Eight years of farming has led me to one very simple conclusion: To be a successful farmer you need to be able to grow your food, of course, and do so profitably. But more than anything, you need to be able to develop customer relationships. This, above all else, will keep your business afloat.
What defines a â€śgood relationshipâ€ť is different for every farm and every farmer. That said, today I offer some methods to develop customer relationships that will keep people wanting to support you year after year. On our farm, making sure that we maintain relationships with our customerâ€”be they chefs, home cooks, or retailersâ€”is as important to operations as planting or harvesting. This all starts with one very important qualifier:
1. Be Genuine
Donâ€™t build customer relationships like an algorithm would. Rather, be sincerely interested in your customers and their lives. Learn the names of their kids, take a second to chat with them at market or at drop-offs. Not only will you give them a personal connection to your food, but you will gain a personal connection to where the food goes every week. Perhaps from that you can also gain new ideas for how to better conduct your business and serve all customers. It’s worth noting that this embodies what agriculture was historically all about. For years before grocery stores, people who couldn’t grow their own food had relationships with the people who could.
2. Respond To Email Messages
This might sound obvious, but it can be difficult in the busy season to set aside the time to thank someone for a message,or to acknowledge that you read it. Taking the time to make sure sure they know you got it helps build customer relationships.
3. Respond To Social Media Comments & Messages
Again, people like to know they were heard, and social media is an effective channel for this. If you can make responding to comments on Facebook or Instagram part of your work day at least once or twice a week (maybe more for bigger farms) that will help improve your customer relationships tremendously.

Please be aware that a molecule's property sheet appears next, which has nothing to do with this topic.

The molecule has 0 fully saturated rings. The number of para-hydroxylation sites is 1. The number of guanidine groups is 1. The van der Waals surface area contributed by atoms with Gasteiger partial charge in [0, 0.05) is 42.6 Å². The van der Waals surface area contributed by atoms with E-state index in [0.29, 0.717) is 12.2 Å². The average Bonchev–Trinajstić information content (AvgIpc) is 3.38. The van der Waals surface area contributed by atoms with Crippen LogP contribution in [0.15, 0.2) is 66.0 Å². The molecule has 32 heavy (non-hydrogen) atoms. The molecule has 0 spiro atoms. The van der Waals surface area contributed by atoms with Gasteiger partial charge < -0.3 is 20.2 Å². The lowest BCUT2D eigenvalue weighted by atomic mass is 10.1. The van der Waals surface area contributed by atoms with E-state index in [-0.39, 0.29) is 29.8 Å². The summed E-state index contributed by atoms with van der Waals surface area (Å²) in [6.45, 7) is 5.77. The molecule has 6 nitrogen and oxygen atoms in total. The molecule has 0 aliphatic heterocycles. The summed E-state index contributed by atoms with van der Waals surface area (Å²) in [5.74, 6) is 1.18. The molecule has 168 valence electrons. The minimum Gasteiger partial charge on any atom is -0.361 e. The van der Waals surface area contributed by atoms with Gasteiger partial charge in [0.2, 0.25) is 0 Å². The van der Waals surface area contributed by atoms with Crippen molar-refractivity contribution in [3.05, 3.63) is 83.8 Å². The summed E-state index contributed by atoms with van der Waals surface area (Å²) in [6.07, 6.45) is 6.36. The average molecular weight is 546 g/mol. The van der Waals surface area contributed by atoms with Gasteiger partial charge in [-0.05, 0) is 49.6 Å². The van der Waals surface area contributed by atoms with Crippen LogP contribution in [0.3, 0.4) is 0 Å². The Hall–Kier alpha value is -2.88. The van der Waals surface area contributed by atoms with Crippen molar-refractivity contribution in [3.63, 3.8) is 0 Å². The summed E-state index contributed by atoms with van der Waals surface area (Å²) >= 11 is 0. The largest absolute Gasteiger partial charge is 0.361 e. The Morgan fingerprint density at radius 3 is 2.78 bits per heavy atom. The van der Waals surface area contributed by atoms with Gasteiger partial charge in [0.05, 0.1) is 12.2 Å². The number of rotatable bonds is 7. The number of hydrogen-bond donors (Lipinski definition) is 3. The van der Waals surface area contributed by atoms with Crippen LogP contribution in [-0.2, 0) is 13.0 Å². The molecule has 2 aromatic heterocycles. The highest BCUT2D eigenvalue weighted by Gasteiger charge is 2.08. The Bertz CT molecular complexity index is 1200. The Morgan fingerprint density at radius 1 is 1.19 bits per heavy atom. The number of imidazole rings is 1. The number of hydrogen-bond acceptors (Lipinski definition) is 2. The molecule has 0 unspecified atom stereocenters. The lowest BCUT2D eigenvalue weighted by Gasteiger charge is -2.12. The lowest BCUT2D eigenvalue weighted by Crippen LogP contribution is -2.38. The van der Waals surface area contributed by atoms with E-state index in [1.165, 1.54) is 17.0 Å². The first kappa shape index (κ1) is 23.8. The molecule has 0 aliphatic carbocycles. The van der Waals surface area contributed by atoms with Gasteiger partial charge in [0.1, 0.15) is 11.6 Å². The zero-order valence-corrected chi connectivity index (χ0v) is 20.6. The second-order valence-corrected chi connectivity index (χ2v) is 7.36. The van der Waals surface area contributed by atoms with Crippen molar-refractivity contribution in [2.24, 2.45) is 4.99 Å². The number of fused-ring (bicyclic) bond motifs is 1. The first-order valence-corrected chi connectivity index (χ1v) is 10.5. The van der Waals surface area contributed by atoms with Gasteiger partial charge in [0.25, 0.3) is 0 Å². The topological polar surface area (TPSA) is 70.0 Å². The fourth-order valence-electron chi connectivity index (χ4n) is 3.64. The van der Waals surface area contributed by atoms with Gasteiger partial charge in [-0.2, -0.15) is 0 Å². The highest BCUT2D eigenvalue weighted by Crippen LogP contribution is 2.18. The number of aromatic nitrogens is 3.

Refrain from revealing too much about the financial struggles of your farm or anything that will make your customers feel uneasy, but when you speak with people, offer facts and anecdotes from your life that might better connect them to you. You can be reserved at first, but if a customer asks questions, feel free to keep talking. Putting a story with the food they buy will help them to appreciate it all the more and also build customer relationships.
5. Show Up
For many larger farms, it is hard for the farmer to be at every CSA drop, restaurant delivery or market. But the face of the farm should try to be there sometimes, maybe rotating through the markets and talking to the people who support the farm. If itâ€™s hard to imagine scheduling that into your days, think of it as an opportunity to learn how best to serve your patrons. You can also try to bring people out to the farm more often so they can meet you and know you better.
6. Start A Facebook Group For Your Farm
It is such a simple thing, but starting a Facebook group for your farmâ€”especially if you run a CSAâ€”is a great way to have exclusive interactions with your customers and for them to have exclusive interactions with each other. They might share recipes and stories or ask questions of you. Donâ€™t hesitate to engage with them. “Like” their contributions, comment often and start discussions. Building customer relationships in these ways increases the value of the product and increases the quality of it as well. All that’s required from you is to care about those who support youâ€”not a difficult task for a passionate farmer.